The hon. Gentleman did not need to read the Green Paper to know that. The important point I am making—I think it is accepted by the Opposition—is that the various claims in the past about a poll tax being a tax on the right to vote were always absurd, as is now acknowledged.
The hon. Gentleman suggested that working families will be worse off. Let us be quite clear about this. A household which consists either of a single pensioner or of a single-parent family will undoubtedly be better off. A household which consists of two working adults will be better off, or in the same position; or, if it is worse off, the difference will be relatively minimal. Those who will be most significantly damaged—
Indeed, in Scotland. I should be grateful if the hon. Gentleman would let me answer his questions.
The most significant loss will be experienced by those single working adults who, until now, have paid nothing whatsoever towards the requirements of domestic rates. I do not believe that the hon. Gentleman, who rightly prides himself on being a fair person, would say that a system that allows many hundreds of thousands of people to earn money not to pay a penny towards the cost of domestic rates does not require change.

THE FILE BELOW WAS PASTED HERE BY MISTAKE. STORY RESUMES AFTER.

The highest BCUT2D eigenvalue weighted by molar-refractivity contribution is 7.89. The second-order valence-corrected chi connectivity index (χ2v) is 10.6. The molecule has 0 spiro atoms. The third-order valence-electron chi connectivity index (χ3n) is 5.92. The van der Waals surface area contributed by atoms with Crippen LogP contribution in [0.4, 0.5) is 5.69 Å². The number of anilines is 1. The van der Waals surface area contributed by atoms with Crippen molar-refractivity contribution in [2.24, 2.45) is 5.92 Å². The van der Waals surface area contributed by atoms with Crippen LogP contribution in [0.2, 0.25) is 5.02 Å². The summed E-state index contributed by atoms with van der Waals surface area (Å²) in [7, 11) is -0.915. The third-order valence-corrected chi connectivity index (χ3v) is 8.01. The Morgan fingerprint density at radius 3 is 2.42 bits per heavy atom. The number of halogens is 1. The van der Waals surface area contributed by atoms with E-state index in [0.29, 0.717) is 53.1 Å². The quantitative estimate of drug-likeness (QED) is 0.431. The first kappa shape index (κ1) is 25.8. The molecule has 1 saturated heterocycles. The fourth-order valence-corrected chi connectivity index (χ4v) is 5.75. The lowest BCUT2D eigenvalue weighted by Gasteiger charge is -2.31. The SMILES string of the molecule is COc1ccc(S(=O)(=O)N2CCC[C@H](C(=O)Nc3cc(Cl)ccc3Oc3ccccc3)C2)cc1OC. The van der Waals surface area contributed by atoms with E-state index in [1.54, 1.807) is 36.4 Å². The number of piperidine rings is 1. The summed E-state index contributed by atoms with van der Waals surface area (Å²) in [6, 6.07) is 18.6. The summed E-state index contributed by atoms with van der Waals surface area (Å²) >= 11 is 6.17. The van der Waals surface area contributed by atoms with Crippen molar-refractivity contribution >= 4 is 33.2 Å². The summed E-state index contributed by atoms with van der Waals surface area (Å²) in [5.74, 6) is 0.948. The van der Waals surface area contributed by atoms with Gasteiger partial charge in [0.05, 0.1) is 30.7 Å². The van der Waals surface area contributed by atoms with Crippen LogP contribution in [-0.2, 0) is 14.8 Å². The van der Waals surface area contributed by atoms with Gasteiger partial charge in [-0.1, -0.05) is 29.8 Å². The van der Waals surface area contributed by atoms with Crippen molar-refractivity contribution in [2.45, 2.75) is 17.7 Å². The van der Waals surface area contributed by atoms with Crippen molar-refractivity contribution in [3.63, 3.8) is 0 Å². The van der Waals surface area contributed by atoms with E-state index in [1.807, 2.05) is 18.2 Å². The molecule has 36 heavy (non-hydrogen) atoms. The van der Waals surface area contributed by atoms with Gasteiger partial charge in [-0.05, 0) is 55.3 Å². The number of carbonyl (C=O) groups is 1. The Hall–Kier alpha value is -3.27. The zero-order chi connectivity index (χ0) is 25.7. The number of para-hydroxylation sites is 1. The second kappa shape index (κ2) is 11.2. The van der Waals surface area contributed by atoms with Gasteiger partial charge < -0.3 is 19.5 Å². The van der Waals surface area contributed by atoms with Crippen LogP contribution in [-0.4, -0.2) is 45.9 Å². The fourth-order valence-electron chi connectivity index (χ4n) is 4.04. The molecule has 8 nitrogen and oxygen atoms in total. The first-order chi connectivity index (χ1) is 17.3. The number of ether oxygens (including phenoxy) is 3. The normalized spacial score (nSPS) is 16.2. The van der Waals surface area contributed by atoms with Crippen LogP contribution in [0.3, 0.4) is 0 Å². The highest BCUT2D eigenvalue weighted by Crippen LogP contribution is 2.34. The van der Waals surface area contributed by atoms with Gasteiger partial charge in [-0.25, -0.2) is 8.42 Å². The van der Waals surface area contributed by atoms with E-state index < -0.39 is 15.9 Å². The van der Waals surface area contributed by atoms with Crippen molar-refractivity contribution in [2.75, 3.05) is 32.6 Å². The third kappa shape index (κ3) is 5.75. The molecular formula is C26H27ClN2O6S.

In Scotland, 2 million adults, including many spouses, are not householders and are not liable to pay one penny in rates. Even if the number of spouses of existing ratepayers were deducted from that number, there are still hundreds of thousands—probably as many as three quarters of a million—single adults who do not make any contribution to the cost of the rating system. Any tax system that rests on such a narrow base is profoundly unfair. As the Green Paper states, for those on the lowest incomes domestic rates are more regressive than the proposed community charge.